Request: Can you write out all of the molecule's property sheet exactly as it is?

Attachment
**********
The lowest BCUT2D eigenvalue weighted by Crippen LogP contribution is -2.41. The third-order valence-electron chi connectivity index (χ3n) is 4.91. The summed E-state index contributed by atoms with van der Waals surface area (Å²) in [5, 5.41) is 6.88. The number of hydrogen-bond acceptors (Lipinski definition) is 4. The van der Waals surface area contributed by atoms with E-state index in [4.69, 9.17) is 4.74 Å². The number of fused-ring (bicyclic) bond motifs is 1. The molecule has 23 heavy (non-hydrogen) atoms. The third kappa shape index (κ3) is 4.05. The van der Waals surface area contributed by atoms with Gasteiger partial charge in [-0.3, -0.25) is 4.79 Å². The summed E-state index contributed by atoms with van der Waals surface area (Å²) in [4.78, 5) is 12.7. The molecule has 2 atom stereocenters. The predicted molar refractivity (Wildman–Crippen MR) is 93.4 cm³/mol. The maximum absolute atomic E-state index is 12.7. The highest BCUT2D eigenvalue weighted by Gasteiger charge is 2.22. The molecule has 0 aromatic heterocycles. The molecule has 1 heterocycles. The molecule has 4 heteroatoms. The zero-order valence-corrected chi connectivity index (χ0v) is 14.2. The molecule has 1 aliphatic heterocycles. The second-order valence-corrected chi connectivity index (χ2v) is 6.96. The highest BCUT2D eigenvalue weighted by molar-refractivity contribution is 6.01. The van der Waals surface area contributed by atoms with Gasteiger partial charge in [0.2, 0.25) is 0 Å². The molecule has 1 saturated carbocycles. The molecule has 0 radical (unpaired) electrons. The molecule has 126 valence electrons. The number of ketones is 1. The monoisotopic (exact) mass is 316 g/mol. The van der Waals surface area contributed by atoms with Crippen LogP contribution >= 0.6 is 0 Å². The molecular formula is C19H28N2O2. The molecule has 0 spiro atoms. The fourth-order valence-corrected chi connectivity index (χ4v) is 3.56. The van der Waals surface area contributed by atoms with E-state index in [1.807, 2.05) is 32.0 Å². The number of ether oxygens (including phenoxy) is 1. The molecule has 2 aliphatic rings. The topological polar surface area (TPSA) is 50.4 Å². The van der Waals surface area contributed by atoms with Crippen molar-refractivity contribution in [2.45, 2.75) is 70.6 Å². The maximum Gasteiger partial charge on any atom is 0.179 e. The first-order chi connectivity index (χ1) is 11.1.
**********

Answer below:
The lowest BCUT2D eigenvalue weighted by Crippen LogP contribution is -2.41. The third-order valence-electron chi connectivity index (χ3n) is 4.91. The summed E-state index contributed by atoms with van der Waals surface area (Å²) in [5, 5.41) is 6.88. The number of hydrogen-bond acceptors (Lipinski definition) is 4. The van der Waals surface area contributed by atoms with E-state index in [4.69, 9.17) is 4.74 Å². The number of fused-ring (bicyclic) bond motifs is 1. The molecule has 23 heavy (non-hydrogen) atoms. The third kappa shape index (κ3) is 4.05. The van der Waals surface area contributed by atoms with Gasteiger partial charge in [-0.3, -0.25) is 4.79 Å². The summed E-state index contributed by atoms with van der Waals surface area (Å²) in [4.78, 5) is 12.7. The molecule has 2 atom stereocenters. The predicted molar refractivity (Wildman–Crippen MR) is 93.4 cm³/mol. The maximum absolute atomic E-state index is 12.7. The highest BCUT2D eigenvalue weighted by Gasteiger charge is 2.22. The molecule has 0 aromatic heterocycles. The molecule has 1 heterocycles. The molecule has 4 heteroatoms. The zero-order valence-corrected chi connectivity index (χ0v) is 14.2. The molecule has 1 aliphatic heterocycles. The second-order valence-corrected chi connectivity index (χ2v) is 6.96. The highest BCUT2D eigenvalue weighted by molar-refractivity contribution is 6.01. The van der Waals surface area contributed by atoms with Gasteiger partial charge in [0.2, 0.25) is 0 Å². The molecule has 1 saturated carbocycles. The molecule has 0 radical (unpaired) electrons. The molecule has 126 valence electrons. The number of ketones is 1. The monoisotopic (exact) mass is 316 g/mol. The van der Waals surface area contributed by atoms with Crippen LogP contribution >= 0.6 is 0 Å². The molecular formula is C19H28N2O2. The molecule has 0 spiro atoms. The fourth-order valence-corrected chi connectivity index (χ4v) is 3.56. The van der Waals surface area contributed by atoms with E-state index in [1.807, 2.05) is 32.0 Å². The number of ether oxygens (including phenoxy) is 1. The molecule has 2 aliphatic rings. The topological polar surface area (TPSA) is 50.4 Å². The van der Waals surface area contributed by atoms with Crippen molar-refractivity contribution in [2.45, 2.75) is 70.6 Å². The maximum Gasteiger partial charge on any atom is 0.179 e. The first-order chi connectivity index (χ1) is 11.1.